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5 Dead, 8 Wounded in Ft. Lauderdale Airport Shooting; Intel: Putin Directly Ordered Effort To Influence Election; FLOTUS Farewell; Report: Putin Behind Election Hacking; Russian Goal To Help Trump Win Election; President Obama's Legacy; Obamas Host Final White House Bash; Donald Trump's White House. Aired Midnight-1a ET
Aired January 7, 2017 - 00:00 ET
THIS IS A RUSH TRANSCRIPT. THIS COPY MAY NOT BE IN ITS FINAL FORM AND MAY BE UPDATED.
[00:00:20] DON LEMON, CNN ANCHOR: It is midnight on the East Coast and we're following multiple Breaking News stories all across the country.
This is CNN Tonight. I'm Don Lemon.
In Florida, investigators learning more tonight about Esteban Santiago, the suspect in today's shooting at Fort Lauderdale Airport that left five people dead and eight wounded. Social say Santiago claimed several months ago that he heard voices telling him to watch ISIS videos.
Meanwhile, breaking news out of Washington to tell you about. The Intelligence Community concluding in it's just released report that Vladimir Putin himself ordered hacking to hurt Hillary Clinton's campaign and to help Donald Trump.
Plus, an emotional moment from First Lady Michelle Obama, listen.
(BEGIN VIDEO CLIP)
MICHELLE OBAMA, UNITED STATES FIRST LADY: Being your First Lady has been the greatest honor of my life and I hope and I've made you proud.
(END VIDEO CLIP)
LEMON: I want to get right through to the latest on the shooting at Fort Lauderdale Airport today. Joining me is CNN Boris Sanchez, Rene Marsh is with us as well our aviation correspondent and also Debra Feyerick. Debra is in Union City New Jersey at the home of the suspect. And she has news on that.
Boris, let's get to you where it happened. The FBI holding a news conference tonight, what did they say?
BORIS SANCHEZ, CNN CORRESPONDENT: Don, they said that this would be a difficult and extensive investigation, an expansive one at that. You can imagine how many where here at Fort Lauderdale Hollywood International Airport, when all of this unfolded.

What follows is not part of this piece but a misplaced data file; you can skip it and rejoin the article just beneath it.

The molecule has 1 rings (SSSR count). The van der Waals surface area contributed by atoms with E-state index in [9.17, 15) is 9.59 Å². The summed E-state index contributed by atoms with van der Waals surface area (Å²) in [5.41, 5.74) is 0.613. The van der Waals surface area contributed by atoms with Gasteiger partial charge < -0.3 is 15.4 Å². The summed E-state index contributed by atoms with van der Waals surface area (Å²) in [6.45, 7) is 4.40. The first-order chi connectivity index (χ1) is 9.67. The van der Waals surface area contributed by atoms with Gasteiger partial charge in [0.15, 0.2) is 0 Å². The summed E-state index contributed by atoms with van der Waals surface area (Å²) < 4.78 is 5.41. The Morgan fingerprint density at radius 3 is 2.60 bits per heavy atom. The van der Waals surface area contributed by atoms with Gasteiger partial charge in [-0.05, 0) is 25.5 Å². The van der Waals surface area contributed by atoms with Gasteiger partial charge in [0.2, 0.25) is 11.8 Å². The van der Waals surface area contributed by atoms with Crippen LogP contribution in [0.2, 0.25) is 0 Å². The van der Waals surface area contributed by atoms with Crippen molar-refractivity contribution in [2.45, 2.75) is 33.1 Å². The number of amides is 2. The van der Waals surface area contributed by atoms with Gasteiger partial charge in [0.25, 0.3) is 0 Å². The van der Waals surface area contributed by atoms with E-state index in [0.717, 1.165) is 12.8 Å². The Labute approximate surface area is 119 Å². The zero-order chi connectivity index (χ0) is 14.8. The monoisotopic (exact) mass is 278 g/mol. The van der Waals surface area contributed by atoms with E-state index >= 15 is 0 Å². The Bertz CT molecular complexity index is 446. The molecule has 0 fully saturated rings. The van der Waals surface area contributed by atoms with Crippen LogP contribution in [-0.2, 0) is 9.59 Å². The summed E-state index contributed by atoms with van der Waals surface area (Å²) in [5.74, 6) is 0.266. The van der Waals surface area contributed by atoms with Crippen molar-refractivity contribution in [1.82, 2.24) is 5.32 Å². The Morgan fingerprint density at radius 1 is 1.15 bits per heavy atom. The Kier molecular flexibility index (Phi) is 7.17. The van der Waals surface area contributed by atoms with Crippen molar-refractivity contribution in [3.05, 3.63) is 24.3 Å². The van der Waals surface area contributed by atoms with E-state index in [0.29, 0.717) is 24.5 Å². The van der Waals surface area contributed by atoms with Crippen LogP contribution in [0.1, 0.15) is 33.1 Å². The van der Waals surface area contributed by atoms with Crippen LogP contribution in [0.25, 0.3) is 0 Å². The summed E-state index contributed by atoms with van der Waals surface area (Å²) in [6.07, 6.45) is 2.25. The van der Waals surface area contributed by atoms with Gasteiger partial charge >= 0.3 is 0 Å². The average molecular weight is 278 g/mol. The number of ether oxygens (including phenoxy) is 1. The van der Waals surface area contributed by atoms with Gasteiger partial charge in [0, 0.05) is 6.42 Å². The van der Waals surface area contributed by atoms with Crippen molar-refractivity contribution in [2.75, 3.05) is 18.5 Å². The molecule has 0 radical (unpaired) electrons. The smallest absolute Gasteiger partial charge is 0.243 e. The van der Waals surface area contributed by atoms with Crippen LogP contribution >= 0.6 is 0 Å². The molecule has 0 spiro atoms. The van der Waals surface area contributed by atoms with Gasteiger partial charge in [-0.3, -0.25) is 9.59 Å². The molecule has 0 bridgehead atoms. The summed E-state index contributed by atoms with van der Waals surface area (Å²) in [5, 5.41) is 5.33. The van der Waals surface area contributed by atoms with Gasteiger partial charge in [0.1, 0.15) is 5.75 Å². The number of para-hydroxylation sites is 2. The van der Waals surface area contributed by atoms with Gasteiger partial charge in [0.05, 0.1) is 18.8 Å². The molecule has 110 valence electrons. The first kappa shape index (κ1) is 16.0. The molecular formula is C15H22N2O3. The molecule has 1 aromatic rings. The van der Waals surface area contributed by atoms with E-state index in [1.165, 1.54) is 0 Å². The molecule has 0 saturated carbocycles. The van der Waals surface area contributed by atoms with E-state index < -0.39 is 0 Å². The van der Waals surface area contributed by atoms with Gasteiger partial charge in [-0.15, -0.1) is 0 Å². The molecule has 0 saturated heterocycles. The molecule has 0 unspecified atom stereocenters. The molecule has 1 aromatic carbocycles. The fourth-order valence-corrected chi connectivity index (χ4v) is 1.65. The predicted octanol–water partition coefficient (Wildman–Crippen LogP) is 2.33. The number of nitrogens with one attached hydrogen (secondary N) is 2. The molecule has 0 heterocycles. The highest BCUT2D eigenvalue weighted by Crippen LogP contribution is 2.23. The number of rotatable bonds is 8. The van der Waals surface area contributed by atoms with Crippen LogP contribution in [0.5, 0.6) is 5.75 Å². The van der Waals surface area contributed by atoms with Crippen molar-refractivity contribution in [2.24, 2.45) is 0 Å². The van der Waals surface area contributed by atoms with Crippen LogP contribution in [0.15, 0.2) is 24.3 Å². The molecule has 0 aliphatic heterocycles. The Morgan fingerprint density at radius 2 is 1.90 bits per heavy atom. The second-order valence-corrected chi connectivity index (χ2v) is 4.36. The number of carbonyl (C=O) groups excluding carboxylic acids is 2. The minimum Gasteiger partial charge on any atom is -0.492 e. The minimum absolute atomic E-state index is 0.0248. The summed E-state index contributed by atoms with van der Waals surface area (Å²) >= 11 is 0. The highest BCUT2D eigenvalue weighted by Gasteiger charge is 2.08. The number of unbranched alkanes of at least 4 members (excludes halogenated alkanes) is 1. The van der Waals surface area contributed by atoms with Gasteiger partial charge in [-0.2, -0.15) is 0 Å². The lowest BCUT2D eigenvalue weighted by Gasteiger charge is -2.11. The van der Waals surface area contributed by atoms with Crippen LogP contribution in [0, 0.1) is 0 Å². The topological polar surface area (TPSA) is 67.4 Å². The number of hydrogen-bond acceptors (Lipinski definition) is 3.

Another thing that they said at the press briefing was that they would explore all avenues to figure out a motive behind this attack. They said they were investigating in several states, including as you mention New Jersey and Alaska. One of the things that we heard from the FBI during this press briefing, we were able to confirm that the shooter at one point had visited an office of the FBI in anchorage this is back in November and revealed to them that he was hearing voices that he believed came from National Intelligence agencies here in the United States that were telling him to watch ISIS videos.
We heard more from the FBI on that. Here's some of that sound.
(BEGIN VIDEO CLIP)
GEORGE L. PIRO, SPECIAL AGENT IN CHARGE, FBI MIAMI FIELD OFFICE: Again it's very early in the investigation. We are work very closely with our anchorage field office trying to determine his activities there. But I can't really tell you about his weapons.
(END VIDEO CLIP)
SANCHEZ: Two interesting things to note, Don, before that press briefing was held we did learn that in the recent past the shooter would purchased two Glock pistols. One of them are Glock 9 and one of them are Glock 40. We don't know if those handguns were the ones that he used in this attack, but we do know he used a handgun.
I asked the FBI spokesperson at that point if these agents in Alaska were aware that he had weapons and if perhaps they did anything to take them away. To confiscate them from someone that was acknowledging the fact he was hearing voices that were telling him to watch ISIS videos. The spokesperson told me that they could not answer the question at that point.
What we know is that Esteban Santiago was referred to local law enforcement. They had him go through a mental test, a mental evaluation. And eventually he was apparently let go and came here to Fort Lauderdale to carry out this attack, Don.
LEMON: OK. So you mentioned local authorities, but they said he is being interrogated while in federal custody. Do you know more Boris about a possible motive here?
SANCHEZ: We don't have too many indications about a possible motive, but it is extremely telling that the FBI is still the lead investigating agency in this case. At that press briefing they said they wouldn't rule out the possibility that this was a terror related attack, that this was terrorism.
Obviously it raises a lot of flags when someone says they are hearing voices and on top of that those voices are telling them to watch ISIS videos. So there's still a lot of questions to be answered. One of the interesting things that came from the press briefing, one of the reasons that the spokesperson told us that agents in Alaska did not believe that he'd already been radicalized is because he has an expansive military record.